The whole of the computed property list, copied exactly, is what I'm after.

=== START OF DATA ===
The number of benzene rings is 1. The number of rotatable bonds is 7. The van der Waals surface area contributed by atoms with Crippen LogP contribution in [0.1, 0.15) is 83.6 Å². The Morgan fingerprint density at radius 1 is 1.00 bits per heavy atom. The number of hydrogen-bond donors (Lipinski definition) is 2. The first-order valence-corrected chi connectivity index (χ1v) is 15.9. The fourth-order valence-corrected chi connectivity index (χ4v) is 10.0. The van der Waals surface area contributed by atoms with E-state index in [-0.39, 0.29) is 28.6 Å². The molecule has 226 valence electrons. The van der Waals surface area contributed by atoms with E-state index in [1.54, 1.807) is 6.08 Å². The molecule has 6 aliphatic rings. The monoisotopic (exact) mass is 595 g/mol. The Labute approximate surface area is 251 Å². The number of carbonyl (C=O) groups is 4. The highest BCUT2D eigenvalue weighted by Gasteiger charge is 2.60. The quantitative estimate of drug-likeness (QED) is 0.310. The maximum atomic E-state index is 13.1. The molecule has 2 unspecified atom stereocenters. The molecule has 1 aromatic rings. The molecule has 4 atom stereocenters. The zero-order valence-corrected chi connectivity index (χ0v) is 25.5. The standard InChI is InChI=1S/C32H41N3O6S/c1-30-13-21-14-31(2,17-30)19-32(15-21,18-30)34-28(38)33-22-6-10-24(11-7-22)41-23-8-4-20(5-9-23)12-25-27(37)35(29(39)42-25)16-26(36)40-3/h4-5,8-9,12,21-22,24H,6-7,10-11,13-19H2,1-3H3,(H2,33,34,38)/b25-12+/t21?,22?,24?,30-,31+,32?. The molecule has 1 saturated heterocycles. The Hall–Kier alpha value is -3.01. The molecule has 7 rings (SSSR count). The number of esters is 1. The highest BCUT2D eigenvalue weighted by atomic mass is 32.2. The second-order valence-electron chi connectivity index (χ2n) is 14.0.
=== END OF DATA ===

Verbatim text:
The number of benzene rings is 1. The number of rotatable bonds is 7. The van der Waals surface area contributed by atoms with Crippen LogP contribution in [0.1, 0.15) is 83.6 Å². The Morgan fingerprint density at radius 1 is 1.00 bits per heavy atom. The number of hydrogen-bond donors (Lipinski definition) is 2. The first-order valence-corrected chi connectivity index (χ1v) is 15.9. The fourth-order valence-corrected chi connectivity index (χ4v) is 10.0. The van der Waals surface area contributed by atoms with E-state index in [-0.39, 0.29) is 28.6 Å². The molecule has 226 valence electrons. The van der Waals surface area contributed by atoms with E-state index in [1.54, 1.807) is 6.08 Å². The molecule has 6 aliphatic rings. The monoisotopic (exact) mass is 595 g/mol. The Labute approximate surface area is 251 Å². The number of carbonyl (C=O) groups is 4. The highest BCUT2D eigenvalue weighted by Gasteiger charge is 2.60. The quantitative estimate of drug-likeness (QED) is 0.310. The maximum atomic E-state index is 13.1. The molecule has 2 unspecified atom stereocenters. The molecule has 1 aromatic rings. The molecule has 4 atom stereocenters. The zero-order valence-corrected chi connectivity index (χ0v) is 25.5. The standard InChI is InChI=1S/C32H41N3O6S/c1-30-13-21-14-31(2,17-30)19-32(15-21,18-30)34-28(38)33-22-6-10-24(11-7-22)41-23-8-4-20(5-9-23)12-25-27(37)35(29(39)42-25)16-26(36)40-3/h4-5,8-9,12,21-22,24H,6-7,10-11,13-19H2,1-3H3,(H2,33,34,38)/b25-12+/t21?,22?,24?,30-,31+,32?. The molecule has 1 saturated heterocycles. The Hall–Kier alpha value is -3.01. The molecule has 7 rings (SSSR count). The number of esters is 1. The highest BCUT2D eigenvalue weighted by atomic mass is 32.2. The second-order valence-electron chi connectivity index (χ2n) is 14.0.